Who was Roy Lichtenstein?
On October 27, 1923, Roy Lichtenstein , one of the leading figures in American Pop Art, was born. In the 1960s, he gained prominence by producing works inspired by comic books, such as “In the Car” and ``Whaam!''. With his very own style, he meticulously explored the distinction between painting and commercial printing. The constant use of the Benday dot, common in the reproduction of newspapers and magazines, thus gave prominence to his paintings. Engraving was also an integral part of his production, thus managing to increase his audience. Discover 5 must-have artworks that influenced artists like Richard Prince, Jeff Koons and Raymond Pettibon in the new article.
First created and exhibited in 1963, this canvas made with acrylic paint and oil became known as one of the icons of pop art. Currently belonging to the Tate Modern collection, the work “Whaam!” is based on an image from the comic strip “All American Men of War” by DC Comics. In this piece, Roy Lichtenstein's great interest in comics with contents related to romance and war is shown, as well as his memories of when he served in World War II in anti-aircraft exercises. Thus, military aviation is one of the themes constantly portrayed in Roy Lichtenstein's works .
2.Reflections on Girl
Reflections on Girl was part of a group of seven prints, entitled Reflections. In this series, the artist was once again inspired by comics, entering once again into popularized visual culture. The technique is the highlight of these works, as Roy Lichtenstein simulated the existence of a glass or other surface, from the dark color or reflected light simulation, thus offering the viewer a different perception of reality. This idea was developed in a set of paintings, between 1988 and 1993. About the series of paintings the artist explained:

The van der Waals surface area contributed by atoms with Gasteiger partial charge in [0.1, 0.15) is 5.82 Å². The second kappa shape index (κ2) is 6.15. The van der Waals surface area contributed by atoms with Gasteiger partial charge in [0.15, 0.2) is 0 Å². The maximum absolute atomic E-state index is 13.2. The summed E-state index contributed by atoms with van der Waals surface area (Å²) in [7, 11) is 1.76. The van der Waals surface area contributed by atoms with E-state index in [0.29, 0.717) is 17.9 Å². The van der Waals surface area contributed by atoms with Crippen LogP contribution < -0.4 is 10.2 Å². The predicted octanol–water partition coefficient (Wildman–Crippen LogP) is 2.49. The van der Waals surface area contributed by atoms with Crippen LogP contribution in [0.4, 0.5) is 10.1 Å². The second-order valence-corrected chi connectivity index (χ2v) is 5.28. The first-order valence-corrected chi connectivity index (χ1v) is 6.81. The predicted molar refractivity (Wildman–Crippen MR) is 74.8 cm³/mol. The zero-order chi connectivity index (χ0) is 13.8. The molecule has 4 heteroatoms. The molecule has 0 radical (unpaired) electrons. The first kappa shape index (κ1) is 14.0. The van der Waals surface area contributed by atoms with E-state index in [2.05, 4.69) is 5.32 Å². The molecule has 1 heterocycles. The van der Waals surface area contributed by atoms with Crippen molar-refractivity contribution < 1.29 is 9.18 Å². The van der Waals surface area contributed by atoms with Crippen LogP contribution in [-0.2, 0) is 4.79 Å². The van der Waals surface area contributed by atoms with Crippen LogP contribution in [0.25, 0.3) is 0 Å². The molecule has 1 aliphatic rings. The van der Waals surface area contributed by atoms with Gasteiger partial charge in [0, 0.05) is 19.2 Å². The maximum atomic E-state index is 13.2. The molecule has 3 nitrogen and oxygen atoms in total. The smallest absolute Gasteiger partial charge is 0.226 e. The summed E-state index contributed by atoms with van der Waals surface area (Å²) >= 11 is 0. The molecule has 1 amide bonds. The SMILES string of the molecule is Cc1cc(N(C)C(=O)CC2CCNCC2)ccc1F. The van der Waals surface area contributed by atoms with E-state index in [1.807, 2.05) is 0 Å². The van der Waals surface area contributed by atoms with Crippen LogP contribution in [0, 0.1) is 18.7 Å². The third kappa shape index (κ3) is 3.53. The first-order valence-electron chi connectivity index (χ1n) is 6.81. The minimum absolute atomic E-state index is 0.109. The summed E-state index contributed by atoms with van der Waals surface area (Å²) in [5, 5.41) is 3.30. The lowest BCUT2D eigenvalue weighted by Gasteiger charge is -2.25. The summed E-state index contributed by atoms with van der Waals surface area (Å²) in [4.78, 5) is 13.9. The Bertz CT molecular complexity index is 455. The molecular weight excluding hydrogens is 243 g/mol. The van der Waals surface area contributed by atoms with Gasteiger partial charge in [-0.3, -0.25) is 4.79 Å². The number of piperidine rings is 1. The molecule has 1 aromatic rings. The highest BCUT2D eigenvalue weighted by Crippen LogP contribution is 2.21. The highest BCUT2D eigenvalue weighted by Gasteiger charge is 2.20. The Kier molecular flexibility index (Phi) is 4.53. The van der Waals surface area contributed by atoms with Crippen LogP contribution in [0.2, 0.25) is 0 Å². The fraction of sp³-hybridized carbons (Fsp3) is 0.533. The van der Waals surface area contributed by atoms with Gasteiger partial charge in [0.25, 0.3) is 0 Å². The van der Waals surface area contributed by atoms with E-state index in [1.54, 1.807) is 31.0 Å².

“It started when I tried to photograph a print by Robert Rauschenberg that was under glass. But the light from a window reflected on the surface of the glass and prevented me from taking a good picture. But it gave me the idea of photographing fairly well-known works under glass, where the reflection would hide most of the work, but you could still make out what the subject was. Well, I tried to do a few photographs in this manner; but I am not much of a photographer. Later the idea occurred to method of the same idea in painting; and I started this series on various early works of mine … It portrays a painting under glass. It is framed and the glass is preventing you from seeing the painting. Of course the reflections are just an excuse to make an abstract work, with the cartoon image being supposedly partly hidden by the reflections.
Run for Love! published by DC Comics in 1962, it served for several decades as an inspiration for the works of Roy Lichtenstein . In the original illustration of Drowning Girl the girl's girlfriend appears to be drowning, however the American artist dramatically cuts the image depicted is alone screaming “I don't care”. In addition to the dramatic content of the comic book, he also adapted Benday's dots in his works, used in mechanical reproduction mainly in comic books.
This work is part of a series of nine silkscreens produced on the theme of nudity, one of the main themes in the history of art. “Two nudes” and works such as Nus with Beach Ball and Blue Nude, with the same theme, altered the equation between the motif and the formal concerns of the composition, thus adding a new pictorial language. The fascination with the nude comes from the masters, particularly from Pablo Picasso and Henri Matisse . As the artist declared: “I've always been interested in Matisse but maybe a little more interested in Picasso. But they are both overwhelming influences on everyone, really. Whether one tries to be like them or tries not to be like them, they're always there the presences to be dealt with. They're just too formidable to have no interest. I think that someone who intends he's not interested is not interested in art.”
5.Girl with ball
The Girl with ball painting was inspired by an image for a hotel advertisement in the Pocono Mountains of Pennsylvania. Roy Lichtenstein modified the image and introduced his influences: the idea of a comic book with intense coloring in a primary color palette and an exaggeration of the Benday process. By choosing for his common themes, as is, the American artist challenged the aesthetic orthodoxy of the time, which still belonged to abstract expressionism.